and counsel and making representations to Plaintiff about the options for an employee
healthcare benefits plan. (Complaint, ECF DKT #1 at ¶ 100). Moreover, Plaintiff was an
entity which Gallagher could have and should have expected to rely on Gallagher’s advice,
counsel and representations. Id. In Count VII, Plaintiff lists items of information which were
misrepresented or concealed, causing Plaintiff and/or the Plan to incur reporting requirements,
legal obligations, damages, costs and expenses that should not have been incurred.
Gallagher contends that Plaintiff’s claim is insufficient and can be summarized as
“buyer’s remorse.” Gallagher insists that none of the information provided was false and that
omissions or silence will not satisfy an Ohio negligent misrepresentation claim. In addition,
Gallagher notes that a negligent misrepresentation claim brought along with a breach of
contract claim must show distinct injury and damages arising from conduct other than the
contractual breach. C. Norris Mfg., LLC v. BRT Heavy Equipment, LLC, No. 5:14CV2797,
2016 WL 4079752, *5 (N.D.Ohio Aug. 1, 2016).
Ohio law holds that a claim for negligent misrepresentation arises when:
[O]ne who, in the course of his business, profession or employment, or in any
other transaction in which he has a pecuniary interest, supplies false
information for the guidance of others in their business transactions, is subject
to liability for pecuniary loss caused to them by their justifiable reliance upon
the information, if he fails to exercise reasonable care or competence in
obtaining or communicating the information. Andersons, Inc. v. Consol, Inc.,
348 F.3d 496, 505 (6th Cir. 2003) (quoting Delman v. Cleveland Hts., 41 Ohio
St.3d 1, 4 (1989).
Normally, “the existence of a recovery for the breach of contract ‘excludes the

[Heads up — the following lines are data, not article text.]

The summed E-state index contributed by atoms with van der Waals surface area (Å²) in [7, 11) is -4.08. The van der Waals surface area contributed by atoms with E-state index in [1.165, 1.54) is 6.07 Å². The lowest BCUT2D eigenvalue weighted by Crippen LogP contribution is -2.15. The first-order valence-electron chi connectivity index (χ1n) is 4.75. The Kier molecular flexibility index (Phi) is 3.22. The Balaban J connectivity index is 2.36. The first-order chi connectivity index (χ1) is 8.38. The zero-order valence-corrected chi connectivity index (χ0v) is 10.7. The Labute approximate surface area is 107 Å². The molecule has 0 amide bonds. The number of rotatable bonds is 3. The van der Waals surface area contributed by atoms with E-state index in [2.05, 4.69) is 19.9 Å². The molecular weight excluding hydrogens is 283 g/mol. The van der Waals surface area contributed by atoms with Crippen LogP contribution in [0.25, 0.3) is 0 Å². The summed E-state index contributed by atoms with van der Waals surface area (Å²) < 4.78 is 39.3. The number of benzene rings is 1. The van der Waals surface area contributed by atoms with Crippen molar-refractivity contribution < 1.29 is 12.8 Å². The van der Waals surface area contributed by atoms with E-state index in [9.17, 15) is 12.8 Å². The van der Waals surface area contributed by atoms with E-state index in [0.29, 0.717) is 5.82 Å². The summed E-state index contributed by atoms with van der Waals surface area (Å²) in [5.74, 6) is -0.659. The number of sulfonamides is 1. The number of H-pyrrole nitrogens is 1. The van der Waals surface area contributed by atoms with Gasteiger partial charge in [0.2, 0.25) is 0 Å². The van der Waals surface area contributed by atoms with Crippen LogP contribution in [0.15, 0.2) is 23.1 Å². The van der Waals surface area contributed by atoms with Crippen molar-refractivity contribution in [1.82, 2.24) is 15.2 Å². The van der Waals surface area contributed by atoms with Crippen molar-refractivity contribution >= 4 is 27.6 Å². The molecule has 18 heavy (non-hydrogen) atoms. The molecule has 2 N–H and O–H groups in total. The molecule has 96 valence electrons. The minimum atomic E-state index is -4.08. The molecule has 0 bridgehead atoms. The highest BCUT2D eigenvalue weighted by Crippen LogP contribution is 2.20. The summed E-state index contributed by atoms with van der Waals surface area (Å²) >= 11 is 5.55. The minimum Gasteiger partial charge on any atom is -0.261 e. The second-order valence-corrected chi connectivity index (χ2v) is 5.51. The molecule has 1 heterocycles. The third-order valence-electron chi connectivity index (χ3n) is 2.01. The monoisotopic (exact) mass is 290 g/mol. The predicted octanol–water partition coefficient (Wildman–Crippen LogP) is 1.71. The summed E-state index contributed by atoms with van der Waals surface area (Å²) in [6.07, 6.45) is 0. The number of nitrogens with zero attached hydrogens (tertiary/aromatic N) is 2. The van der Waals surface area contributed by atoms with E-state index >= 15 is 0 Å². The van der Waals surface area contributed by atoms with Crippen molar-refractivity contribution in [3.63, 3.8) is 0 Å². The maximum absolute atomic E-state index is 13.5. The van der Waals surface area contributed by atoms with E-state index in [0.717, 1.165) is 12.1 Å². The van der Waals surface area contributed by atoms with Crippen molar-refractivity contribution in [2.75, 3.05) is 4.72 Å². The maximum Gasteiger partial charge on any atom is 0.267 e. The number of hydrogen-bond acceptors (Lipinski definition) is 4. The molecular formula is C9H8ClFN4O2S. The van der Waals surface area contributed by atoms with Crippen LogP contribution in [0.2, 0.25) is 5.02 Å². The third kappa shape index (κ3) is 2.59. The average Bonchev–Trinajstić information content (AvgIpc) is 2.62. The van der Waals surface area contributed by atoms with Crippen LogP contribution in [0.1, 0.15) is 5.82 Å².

opportunity to present the same case as a tort claim.’” Textron Financial Corp. v. Nationwide
Mutual Insurance Co., 115 Ohio App.3d 137, 151 (9th Dist. 1996). By the same token, Ohio
law does tolerate an exception to this general rule “when the alleged negligent
misrepresentation was intended to induce a party into entering into a contract.” C. Norris,
2016 WL 4079752 at *5; see also Gutter v. Dow Jones, Inc., 22 Ohio St.3d 286 (1986).
The Court finds that Plaintiff’s allegations in Count VII, accepted as true, state a
plausible claim against Gallagher for negligent misrepresentation intended to induce Plaintiff
to enter into a contract.
Breach of ERISA Fiduciary Duties (Count V)
In Count V of the Complaint, Plaintiff alleges that, by reason of Gallagher’s conduct
regarding establishing the Plan and the subsequent modification of the Plan, Gallagher
became a “de facto fiduciary” and assumed and owed fiduciary duties with respect to the
Plan. (Complaint, ECF DKT #1 at ¶ 86). Furthermore, Gallagher allegedly breached its
fiduciary duties and caused the Plan and/or Plaintiff to incur reporting requirements, legal
obligations, damages, costs and expenses that should not have been incurred. Id. at ¶ 90.
The Court agrees with Gallagher that Count V does not sufficiently allege injury to
Plaintiff or to the Plan for which Gallagher is plausibly liable under ERISA. There is no
allegation of specific injury to the Plan, such as outstanding balances, outstanding claims or
outstanding debts. As a matter of fact, Plaintiff clearly alleges that the Plan was terminated
on some undefined date prior to the filing of the lawsuit. (Complaint, ECF DKT #1 at ¶ 52).
Do the alleged facts support Plaintiff’s right to recover damages for a Plan which no longer
exists? Although Plaintiff asserts in its Brief (ECF DKT #17 at 20) that it may legally recover
on the Plan’s behalf the funds necessary to make the Plan whole, is that possible if the Plan is
terminated? The Court must question if Plaintiff’s Complaint establishes Plaintiff’s continued
standing as Plan Sponsor, Administrator and Fiduciary after the Plan has ended and been
substituted with a fully-insured benefit plan.
The Court holds that Count V lacks facial plausibility. Plaintiff has failed to plead
factual content that allows the Court to draw the reasonable inference that Gallagher is liable
to the terminated Plan or to Plaintiff for breach of ERISA fiduciary duties.
Action on Accounting (Count IX)
Gallagher moves for dismissal of this Claim as it is derivative of Plaintiff’s failed
Claims. Based upon this Court’s ruling, the Action for an Accounting can be maintained for
now, but only as a dependent claim to those causes of action which survive dismissal.
For these reasons, the Motion (ECF DKT #11) of Defendant, Arthur J. Gallagher &
Co. (“Gallagher”), to Dismiss all the claims against Gallagher in Plaintiff’s Complaint is
granted in part and denied in part. Counts III and V are dismissed and Counts I, VII and IX
remain for further adjudication.
IT IS SO ORDERED.
s/ Christopher A. Boyko
CHRISTOPHER A. BOYKO
United States District Judge
Dated: December 1, 2017